Sheng: ‘When you fly at 30,000 feet or even reach the moon, the Earth can look pretty spectacular. But leaders may find themselves blinded when they zoom in close.
CEOs think they are gathering all the information but they are not understanding the real bias or the flaw. Namely that the blind spot is actually the CEO themself. Because they did not see the “unknown” issue or did not deem it important. When suddenly something rears up from nowhere, they blame everyone but themselves.’

Is this about having the wrong paradigm? Is the mindset of the CEO going to hinder them from asking the right questions?
Sheng: ‘Ultimately everything is the paradigm. Take the issue of climate change. As the book ‘Buying Time’ -- which Jan Wouter edited and many of us contributed to --, makes clear, there is no shortage of resources in the world. We can print all the money we need to deal with all the problems we want. But if leaders are blind to the issue, or are politically captured, there is no incentive for them to do anything. If they impose pain on everybody to sort out the long-term structural issue they will get fired. Or as EC Commissioner Jean-Claude Junker put it: We all know what to do, we do not know how to get re-elected after we have done it.’

Do we need to change selection profiles for CEO’s and board members?
Robertson, author of Always Change a Winning Team believes that it is pertinent to look at the composition and dynamics in detail. ‘It is important to get the right strategic, cybernetical diversity of people. Ensure a mix of people who are more exploratory, exploitative and operational. When you copy that cybernetical dynamic in management teams you improve its chances of operating more with more integrity. I agree absolutely with Andrew, about individual leadership and the need for self-reflection. Which can be solved by feedforward and feedback loops.’

What kind of people, competencies and capabilities are needed?
Speaking as a former member of a number of boards and a former securities regulator in charge of corporate governance, Sheng sees diversity as very important. One possible explanation of why German boards function reasonably well is that they always include somebody from a trade union. And having women on the board prevents some companies from making crazy mistakes. ‘Generally speaking they will bring up issues which another male competing with the CEO will not.’

Would a more diverse board be better at signaling blind spots?
Sheng: ‘Yes, but not all CEOs are actually good listeners. And if the CEO is very dominant, they tend to shut down people who are willing to speak up. People on the board who are known to be such straight shooters that they will bring up issues regardless of personal consequences, are the exception.’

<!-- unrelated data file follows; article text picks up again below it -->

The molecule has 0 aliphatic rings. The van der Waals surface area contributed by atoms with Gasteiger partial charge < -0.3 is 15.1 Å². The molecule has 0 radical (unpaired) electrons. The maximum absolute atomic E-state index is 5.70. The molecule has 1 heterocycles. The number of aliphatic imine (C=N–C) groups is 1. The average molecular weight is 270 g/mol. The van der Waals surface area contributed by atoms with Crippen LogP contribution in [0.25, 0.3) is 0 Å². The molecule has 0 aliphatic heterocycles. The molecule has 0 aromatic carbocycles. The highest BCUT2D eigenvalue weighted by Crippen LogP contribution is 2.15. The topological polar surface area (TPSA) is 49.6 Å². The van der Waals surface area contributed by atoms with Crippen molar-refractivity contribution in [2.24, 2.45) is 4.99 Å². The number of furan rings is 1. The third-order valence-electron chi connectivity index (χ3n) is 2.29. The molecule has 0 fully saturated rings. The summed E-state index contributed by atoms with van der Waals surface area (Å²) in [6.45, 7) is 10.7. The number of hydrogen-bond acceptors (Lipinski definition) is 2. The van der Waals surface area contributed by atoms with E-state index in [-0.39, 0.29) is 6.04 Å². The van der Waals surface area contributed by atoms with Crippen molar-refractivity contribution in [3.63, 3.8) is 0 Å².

Robertson: ‘Andrew mentioned Germany and their power in leadership. Another reason is that family companies are extremely important in Germany, like in the Netherlands. Family companies are another answer to surviving growth curves because they do not look to their children, they look to their children’s children. Balancing longevity with profit. Which comes back to mindset.’
Sheng: ‘Actually we over glorify CEOs and forget that the succession problem is critical. Not just for CEO succession but for product succession and institutional succession. My best prediction of whether a company will fail is when the father insists that the son or the heir behaves like him. In Asia that generally means no-one under-35 gets a say in key decision-making. When a small team of Internet start-ups come up with a new product, like Ali Baba, the traditional logistics firms and the traditional banks say “there is no way they can challenge me, I am safe” - until they are blown out of the water.’

Coming back to models, what is your perspective on the use of models and Basel III with regard to complexity and how to run the finance world?
Sheng: ‘When we talk about models we always have our Dynamic Stochastic General Equilibrium model in mind. The model is that our systems will go back to normal. But it forgets that life is not a simple algorithm – it is an interaction of very complex algorithms. And if you do not have the mindset to recognize that, you die by your simplistic model. What if the whole system does not go back to normal and suddenly lurches out into space? Of course lurching out into space is not necessarily all bad. Sometimes it can take to a completely new path which is very exciting for the company or the country or the community as a whole.’

Does the regulatory environment need to understand complexity better than they do?
Sheng: ‘The problem is that the business model of companies is X and the business model of regulators is Y. The Y model is killing the X-model because the whole business of making profit comes from taking risk. The regulators forget that there is a regulation risk that is actually killing the companies.’

So what can CEOs and regulators learn at our conference?
Vasbinder: ‘That the Western emphasis on efficiency and regulation gives only an illusion of control. That they should stop looking for a single cause-and effect-relationship to pin everything on. And that the alternative to our reductionist thinking lies in the study of emergence and patterns. When you consider systems of patterns you don’t look for generalities that are valid everywhere, you seek to balance all the changing patterns at play in an integrated approach. Giving a new lens through which to consider complexity.’

This article was published in Management Scope 03 2022.

This article was last changed on 09-03-2022

facebook